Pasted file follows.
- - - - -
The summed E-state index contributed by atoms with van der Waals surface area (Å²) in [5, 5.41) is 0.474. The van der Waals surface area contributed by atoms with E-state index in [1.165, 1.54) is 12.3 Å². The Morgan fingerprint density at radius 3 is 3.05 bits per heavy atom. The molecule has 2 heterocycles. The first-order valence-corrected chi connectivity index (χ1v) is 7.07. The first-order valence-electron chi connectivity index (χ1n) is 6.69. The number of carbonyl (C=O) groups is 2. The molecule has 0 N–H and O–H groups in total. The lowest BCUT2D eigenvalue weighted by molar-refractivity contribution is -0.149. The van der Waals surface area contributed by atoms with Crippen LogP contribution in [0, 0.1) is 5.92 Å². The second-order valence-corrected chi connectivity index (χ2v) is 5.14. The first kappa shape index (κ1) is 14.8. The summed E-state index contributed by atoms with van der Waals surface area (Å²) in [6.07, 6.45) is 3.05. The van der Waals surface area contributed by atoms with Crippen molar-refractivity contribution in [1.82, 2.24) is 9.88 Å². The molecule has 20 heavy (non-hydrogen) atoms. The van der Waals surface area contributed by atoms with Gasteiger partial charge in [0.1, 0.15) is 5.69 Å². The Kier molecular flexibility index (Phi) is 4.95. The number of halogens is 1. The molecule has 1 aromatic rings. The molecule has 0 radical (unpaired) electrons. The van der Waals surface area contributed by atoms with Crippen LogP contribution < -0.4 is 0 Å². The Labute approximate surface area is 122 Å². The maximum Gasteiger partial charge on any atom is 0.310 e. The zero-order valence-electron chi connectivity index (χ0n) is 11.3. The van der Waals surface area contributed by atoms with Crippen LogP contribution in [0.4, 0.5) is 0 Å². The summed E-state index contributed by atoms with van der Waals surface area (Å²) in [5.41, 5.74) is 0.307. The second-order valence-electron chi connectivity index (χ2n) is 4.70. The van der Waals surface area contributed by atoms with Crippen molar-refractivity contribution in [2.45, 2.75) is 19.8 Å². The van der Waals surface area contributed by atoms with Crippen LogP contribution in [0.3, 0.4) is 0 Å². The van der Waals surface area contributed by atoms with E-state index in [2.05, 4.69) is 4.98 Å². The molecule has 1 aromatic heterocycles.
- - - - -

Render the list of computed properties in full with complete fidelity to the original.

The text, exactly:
The summed E-state index contributed by atoms with van der Waals surface area (Å²) in [5, 5.41) is 0.474. The van der Waals surface area contributed by atoms with E-state index in [1.165, 1.54) is 12.3 Å². The Morgan fingerprint density at radius 3 is 3.05 bits per heavy atom. The molecule has 2 heterocycles. The first-order valence-corrected chi connectivity index (χ1v) is 7.07. The first-order valence-electron chi connectivity index (χ1n) is 6.69. The number of carbonyl (C=O) groups is 2. The molecule has 0 N–H and O–H groups in total. The lowest BCUT2D eigenvalue weighted by molar-refractivity contribution is -0.149. The van der Waals surface area contributed by atoms with Crippen LogP contribution in [0, 0.1) is 5.92 Å². The second-order valence-corrected chi connectivity index (χ2v) is 5.14. The first kappa shape index (κ1) is 14.8. The summed E-state index contributed by atoms with van der Waals surface area (Å²) in [6.07, 6.45) is 3.05. The van der Waals surface area contributed by atoms with Crippen molar-refractivity contribution in [1.82, 2.24) is 9.88 Å². The molecule has 20 heavy (non-hydrogen) atoms. The van der Waals surface area contributed by atoms with Gasteiger partial charge in [0.1, 0.15) is 5.69 Å². The Kier molecular flexibility index (Phi) is 4.95. The number of halogens is 1. The molecule has 1 aromatic rings. The molecule has 0 radical (unpaired) electrons. The van der Waals surface area contributed by atoms with Crippen LogP contribution < -0.4 is 0 Å². The Labute approximate surface area is 122 Å². The maximum Gasteiger partial charge on any atom is 0.310 e. The zero-order valence-electron chi connectivity index (χ0n) is 11.3. The van der Waals surface area contributed by atoms with Crippen LogP contribution in [0.4, 0.5) is 0 Å². The summed E-state index contributed by atoms with van der Waals surface area (Å²) in [5.41, 5.74) is 0.307. The second-order valence-electron chi connectivity index (χ2n) is 4.70. The van der Waals surface area contributed by atoms with Crippen molar-refractivity contribution in [2.45, 2.75) is 19.8 Å². The van der Waals surface area contributed by atoms with Crippen LogP contribution in [0.3, 0.4) is 0 Å². The van der Waals surface area contributed by atoms with E-state index in [2.05, 4.69) is 4.98 Å². The molecule has 1 aromatic heterocycles.